Uighur detainees are being forced to pick cotton in forced labour camps in Xinjiang province, according to multiple news sources. New evidence comes amid reports of abuse and ‘re-education’ in detention centres across the region.
US Assistant Secretary of Defence Randall Schriver suspects 1 to 3 million ethnic Chinese Uighurs and Kazakhs have entered detainment centres. The repression is part of an effort by the Chinese Communist Party to curtail ‘extremist’ tendencies in the population.
Former inmates have reported ‘brainwashing’ techniques, where detainees are forced to learn Mandarin and recite praise-worthy songs to Premier Xi Jinping, to indoctrinate them to Chinese culture. Messaging app WhatsApp has also reportedly been used to track and monitor Uighurs across the region; there have also been allegations of torture.
Attacks on the mainly Muslim Uighur religious practice are another way the Chinese government is attempting control the population and root-out ‘extremism’. Initiatives which have attempted to erode religious traditions began as early as 2011, and have included encouraging Uighur women to shun the hijab, and other forms of Muslim dress.
The latest developments find abuses on a wider scale, where prisoners are being forced into labour, which the CCP claims is an attempt to provide the Uighurs with better working skills.
Through multiple supply-chains, the cotton from Xinjiang eventually makes its way to clothing retailers, including some of the high-streets biggest names like Target, Ikea and H&M, reports ABC Four Corners. Other international brands including Nike, Adidas, and Calvin Klein are investigating or have suspended relationships with Chinese cotton suppliers.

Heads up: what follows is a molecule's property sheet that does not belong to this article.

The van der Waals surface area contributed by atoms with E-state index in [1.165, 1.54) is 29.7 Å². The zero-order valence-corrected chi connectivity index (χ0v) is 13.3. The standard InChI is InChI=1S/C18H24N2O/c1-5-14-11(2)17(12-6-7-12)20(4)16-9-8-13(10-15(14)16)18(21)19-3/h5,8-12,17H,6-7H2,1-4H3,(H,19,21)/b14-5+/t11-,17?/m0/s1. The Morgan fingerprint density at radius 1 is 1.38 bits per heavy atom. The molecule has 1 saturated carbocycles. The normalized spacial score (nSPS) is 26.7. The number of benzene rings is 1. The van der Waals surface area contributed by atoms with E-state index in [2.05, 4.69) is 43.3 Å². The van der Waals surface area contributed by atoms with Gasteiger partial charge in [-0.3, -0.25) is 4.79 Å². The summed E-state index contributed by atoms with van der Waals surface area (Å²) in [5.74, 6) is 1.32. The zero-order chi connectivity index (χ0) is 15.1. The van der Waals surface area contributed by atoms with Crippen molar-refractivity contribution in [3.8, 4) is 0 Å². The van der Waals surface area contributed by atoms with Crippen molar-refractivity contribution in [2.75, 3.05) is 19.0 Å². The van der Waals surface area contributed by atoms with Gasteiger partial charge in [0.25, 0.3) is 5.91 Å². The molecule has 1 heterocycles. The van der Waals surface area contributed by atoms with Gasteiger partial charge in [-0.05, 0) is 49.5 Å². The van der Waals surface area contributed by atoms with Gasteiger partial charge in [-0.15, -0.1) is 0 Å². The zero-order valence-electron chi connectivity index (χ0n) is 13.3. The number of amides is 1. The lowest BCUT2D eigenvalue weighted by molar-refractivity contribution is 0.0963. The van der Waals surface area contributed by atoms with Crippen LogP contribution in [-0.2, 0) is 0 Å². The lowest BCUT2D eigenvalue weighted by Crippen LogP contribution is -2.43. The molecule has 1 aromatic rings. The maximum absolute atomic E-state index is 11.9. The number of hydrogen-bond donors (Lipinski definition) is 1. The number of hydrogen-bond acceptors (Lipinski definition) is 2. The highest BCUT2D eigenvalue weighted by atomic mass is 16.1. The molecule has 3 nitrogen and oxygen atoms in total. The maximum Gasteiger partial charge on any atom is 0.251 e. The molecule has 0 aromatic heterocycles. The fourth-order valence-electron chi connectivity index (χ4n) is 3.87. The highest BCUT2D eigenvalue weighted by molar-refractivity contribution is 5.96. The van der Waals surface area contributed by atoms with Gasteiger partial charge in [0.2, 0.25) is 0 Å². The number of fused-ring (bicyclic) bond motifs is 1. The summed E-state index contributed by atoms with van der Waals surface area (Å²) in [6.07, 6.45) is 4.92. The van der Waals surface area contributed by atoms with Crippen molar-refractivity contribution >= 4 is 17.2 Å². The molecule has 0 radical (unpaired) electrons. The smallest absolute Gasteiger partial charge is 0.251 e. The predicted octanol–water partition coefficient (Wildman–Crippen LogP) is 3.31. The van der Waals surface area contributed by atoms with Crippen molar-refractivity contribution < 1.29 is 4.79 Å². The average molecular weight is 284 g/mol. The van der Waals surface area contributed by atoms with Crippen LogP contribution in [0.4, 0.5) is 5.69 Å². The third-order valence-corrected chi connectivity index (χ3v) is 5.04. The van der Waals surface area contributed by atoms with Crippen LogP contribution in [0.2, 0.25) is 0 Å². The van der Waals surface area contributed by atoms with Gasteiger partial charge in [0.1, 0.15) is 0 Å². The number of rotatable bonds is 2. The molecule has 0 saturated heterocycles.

These developments are taking place amid a shortages of cotton reserves in China. Cotton output was 6.10 million tons in 2018, compared with 7.60 million in 2008; while cotton imports from the US have increased year on year, according to a report published in March by Research and Markets. The growth of Chinese cotton spinning industries will continue to slow, while the domestic demand for cotton textiles will keep rising, increasing overall demand in China from 2019 to 2023. The worrying impetus then for the CCP would be to continue using cheaper, forced labour.
Recent US tariffs imposed against Chinese exports have negatively impacted the Chinese textiles industries. The US Commerce Department has also targeted 28 companies suspected of supporting the repression of minorities in Xinjiang, placing them on a blacklist that prohibits trading with US. The Commerce Department stated the targeted entities “have been implicated in human rights violations and abuses in the implementation of China’s campaign of repression, mass arbitrary detention, and high-technology surveillance against Uighurs, Kazakhs, and other members of Muslim minority groups”.
A report by the Center for Strategic and International Studies notes that Xinjiang produces more than 80 percent of Chinese cotton. It warns that the use of forced labour is becoming more commonplace, where it “increasingly forms an integral part of the government’s efforts to “re-educate” Muslim minorities and erase their culture and religion”. The report suggests there is a ‘significant probability’ that the detainment and mistreatment of Uighurs in the region constitutes crimes against humanity.
Cover Photo: Ürümqi Riots and Clashes, July 2009, available form Flickr